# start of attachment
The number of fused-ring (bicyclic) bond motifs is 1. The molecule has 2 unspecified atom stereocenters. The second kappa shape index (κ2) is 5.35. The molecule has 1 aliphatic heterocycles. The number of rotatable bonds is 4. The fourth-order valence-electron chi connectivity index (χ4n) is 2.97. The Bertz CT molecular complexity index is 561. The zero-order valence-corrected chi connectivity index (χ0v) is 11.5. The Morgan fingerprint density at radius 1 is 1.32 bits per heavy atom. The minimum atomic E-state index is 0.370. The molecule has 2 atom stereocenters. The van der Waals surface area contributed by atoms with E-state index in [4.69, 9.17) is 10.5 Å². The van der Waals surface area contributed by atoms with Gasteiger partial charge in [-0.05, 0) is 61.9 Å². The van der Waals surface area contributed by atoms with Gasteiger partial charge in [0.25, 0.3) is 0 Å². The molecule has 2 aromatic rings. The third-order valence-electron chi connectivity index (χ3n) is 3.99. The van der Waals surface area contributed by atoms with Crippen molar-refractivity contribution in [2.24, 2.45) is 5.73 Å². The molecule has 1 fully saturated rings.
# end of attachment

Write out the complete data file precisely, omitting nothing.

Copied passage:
The number of fused-ring (bicyclic) bond motifs is 1. The molecule has 2 unspecified atom stereocenters. The second kappa shape index (κ2) is 5.35. The molecule has 1 aliphatic heterocycles. The number of rotatable bonds is 4. The fourth-order valence-electron chi connectivity index (χ4n) is 2.97. The Bertz CT molecular complexity index is 561. The zero-order valence-corrected chi connectivity index (χ0v) is 11.5. The Morgan fingerprint density at radius 1 is 1.32 bits per heavy atom. The minimum atomic E-state index is 0.370. The molecule has 2 atom stereocenters. The van der Waals surface area contributed by atoms with E-state index in [4.69, 9.17) is 10.5 Å². The van der Waals surface area contributed by atoms with Gasteiger partial charge in [-0.05, 0) is 61.9 Å². The van der Waals surface area contributed by atoms with Gasteiger partial charge in [0.25, 0.3) is 0 Å². The molecule has 2 aromatic rings. The third-order valence-electron chi connectivity index (χ3n) is 3.99. The van der Waals surface area contributed by atoms with Crippen molar-refractivity contribution in [2.24, 2.45) is 5.73 Å². The molecule has 1 fully saturated rings.